NIST 800-171 regulates practices and procedures that must be followed to safeguard the control of Controlled Unclassified Information (CUI) — both physical and digital — that companies of the Defense Industrial Base (DIB) have access to. These guidelines were originally published in 2015 by the National Institute of Standards and Technology (NIST) and are updated regularly to reflect the changing cybersecurity landscape,
How does NIST 800-171 relate to CMMC?
If NIST 800-171 is the standard, CMMC is how you get there.
Enforcement of NIST 800-171 began in 2018, but there was a low rate of compliance across the DIB in subsequent years. To combat that, the DoD created CMMC (Cybersecurity Maturity Model Certification) — a tiered approach that audits and outlines the steps and levels of obtaining base cybersecurity. Based heavily on NIST 800-171 and other cybersecurity standards, CMMC requires documentation of process and procedures as well as management and review of cyber events and verification by a third-party auditor to confirm compliance.
Providing insights into how to properly secure, access, transmit, document and store CUI, NIST 800-171 compliance is at the bedrock of CMMC compliance.
What’s involved in CMMC compliance?
A combination of NIST 800-171 and other cybersecurity requirements, CMMC is a sweeping cybersecurity certification that gauges and assesses how your company should be prepared for and respond to cyber threats.
Documentation is key to proper compliance and CMMC certification. If you can’t prove you’re doing it, you may as well not be.
Who does NIST 800-171 apply to?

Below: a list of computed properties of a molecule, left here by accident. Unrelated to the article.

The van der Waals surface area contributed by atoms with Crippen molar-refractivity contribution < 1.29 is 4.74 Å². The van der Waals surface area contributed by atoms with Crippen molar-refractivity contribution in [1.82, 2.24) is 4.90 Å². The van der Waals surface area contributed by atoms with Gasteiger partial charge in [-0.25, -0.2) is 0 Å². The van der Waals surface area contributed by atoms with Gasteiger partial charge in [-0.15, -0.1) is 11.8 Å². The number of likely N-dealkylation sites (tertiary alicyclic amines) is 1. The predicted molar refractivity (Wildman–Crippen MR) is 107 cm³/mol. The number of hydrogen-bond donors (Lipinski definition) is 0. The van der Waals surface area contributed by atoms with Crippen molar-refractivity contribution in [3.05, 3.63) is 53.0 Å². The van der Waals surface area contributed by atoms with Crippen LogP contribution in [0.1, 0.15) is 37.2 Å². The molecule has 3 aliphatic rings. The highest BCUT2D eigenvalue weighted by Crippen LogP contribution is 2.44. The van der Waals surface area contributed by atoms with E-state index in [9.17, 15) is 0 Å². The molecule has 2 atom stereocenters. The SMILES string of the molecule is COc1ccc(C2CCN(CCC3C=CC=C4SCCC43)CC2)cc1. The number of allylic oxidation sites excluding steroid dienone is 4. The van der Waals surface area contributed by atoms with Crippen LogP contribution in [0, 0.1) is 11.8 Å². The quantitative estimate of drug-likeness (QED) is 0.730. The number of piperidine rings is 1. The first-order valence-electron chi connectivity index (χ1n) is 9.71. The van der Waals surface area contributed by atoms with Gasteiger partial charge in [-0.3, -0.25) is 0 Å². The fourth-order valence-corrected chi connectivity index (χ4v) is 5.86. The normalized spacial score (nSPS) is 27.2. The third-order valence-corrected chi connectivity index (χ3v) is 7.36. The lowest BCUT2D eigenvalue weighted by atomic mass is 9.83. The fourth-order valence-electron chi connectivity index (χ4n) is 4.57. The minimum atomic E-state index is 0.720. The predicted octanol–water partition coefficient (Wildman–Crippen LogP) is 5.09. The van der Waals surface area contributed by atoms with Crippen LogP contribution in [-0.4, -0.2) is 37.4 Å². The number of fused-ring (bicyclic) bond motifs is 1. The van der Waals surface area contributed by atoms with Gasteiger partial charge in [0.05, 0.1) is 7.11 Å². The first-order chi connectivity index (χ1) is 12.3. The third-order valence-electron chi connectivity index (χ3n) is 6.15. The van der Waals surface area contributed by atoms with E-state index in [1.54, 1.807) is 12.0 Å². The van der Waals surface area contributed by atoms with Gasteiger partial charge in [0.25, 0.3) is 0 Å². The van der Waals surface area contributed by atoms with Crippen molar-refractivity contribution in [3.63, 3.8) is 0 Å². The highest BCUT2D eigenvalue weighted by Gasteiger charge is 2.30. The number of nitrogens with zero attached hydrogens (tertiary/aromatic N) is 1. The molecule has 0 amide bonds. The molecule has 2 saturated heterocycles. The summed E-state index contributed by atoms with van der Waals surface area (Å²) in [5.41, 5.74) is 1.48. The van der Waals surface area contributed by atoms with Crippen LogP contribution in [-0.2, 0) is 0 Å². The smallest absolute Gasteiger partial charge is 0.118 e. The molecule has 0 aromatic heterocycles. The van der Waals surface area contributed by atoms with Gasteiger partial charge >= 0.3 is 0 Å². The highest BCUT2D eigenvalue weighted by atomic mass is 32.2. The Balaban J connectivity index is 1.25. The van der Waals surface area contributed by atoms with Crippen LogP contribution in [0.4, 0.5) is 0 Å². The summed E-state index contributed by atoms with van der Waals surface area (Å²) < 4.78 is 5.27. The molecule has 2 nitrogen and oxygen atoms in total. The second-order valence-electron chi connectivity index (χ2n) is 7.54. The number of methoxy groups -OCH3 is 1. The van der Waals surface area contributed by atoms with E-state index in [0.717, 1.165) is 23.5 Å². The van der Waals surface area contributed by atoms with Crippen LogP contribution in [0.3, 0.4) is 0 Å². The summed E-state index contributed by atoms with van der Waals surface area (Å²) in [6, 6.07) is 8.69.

Both primary and subcontractors working with the DoD or for another federal agency are now required to meet NIST 800-171 compliance standards. Previously, only companies who directly held contracts with the DoD or federal agencies were required to meet cybersecurity compliance standards. However, as cyberattacks began targeting subcontractors for these organizations, the need for third-parties and their affiliates to meet the same standards became increasingly critical.
Does my company qualify?
When companies manage CUI in any form, whether it’s housed in a third-party system or collected and maintained by a third-party organization, NIST 800-171 applies. This can range from companies that supply IT services down to those who provide janitorial services for federal buildings. Essentially, if a company is part of the DoD and federal supply chain in any form or offers them any kind of service, NIST 800-171 applies.
Examples of companies who need to be NIST 800-171 compliant
Contractors with the DoD,
GSA or NASA
Universities and research
institutions supported by federal grants
Supply chain and manufacturing
companies that support federal agencies
Subcontractors of companies
with DoD contracts
How does my business prepare to become NIST compliant?
The best place to start is to assess where your business currently stands with NIST 800-171 regulations. Comparing the processes and practices outlined in the official NIST 800-171 publication against what your business currently does for cybersecurity can help give you a good sense of what else is needed or what needs to change in order to meet NIST compliance. Taking special attention to look at your documentation efforts, which controls are followed, and how your CUI is managed and accessed can help set you on the course to compliance.
Go Beyond Base Compliance
At Hyper Vigilance, we believe in the value of solid, reliable cybersecurity. When we work with our clients, we do more than prepare them for their CMMC audits — we get them set up to take on whatever the world throws their way. Get a free cybersecurity consultation when you contact the experts at Hyper Vigilance today.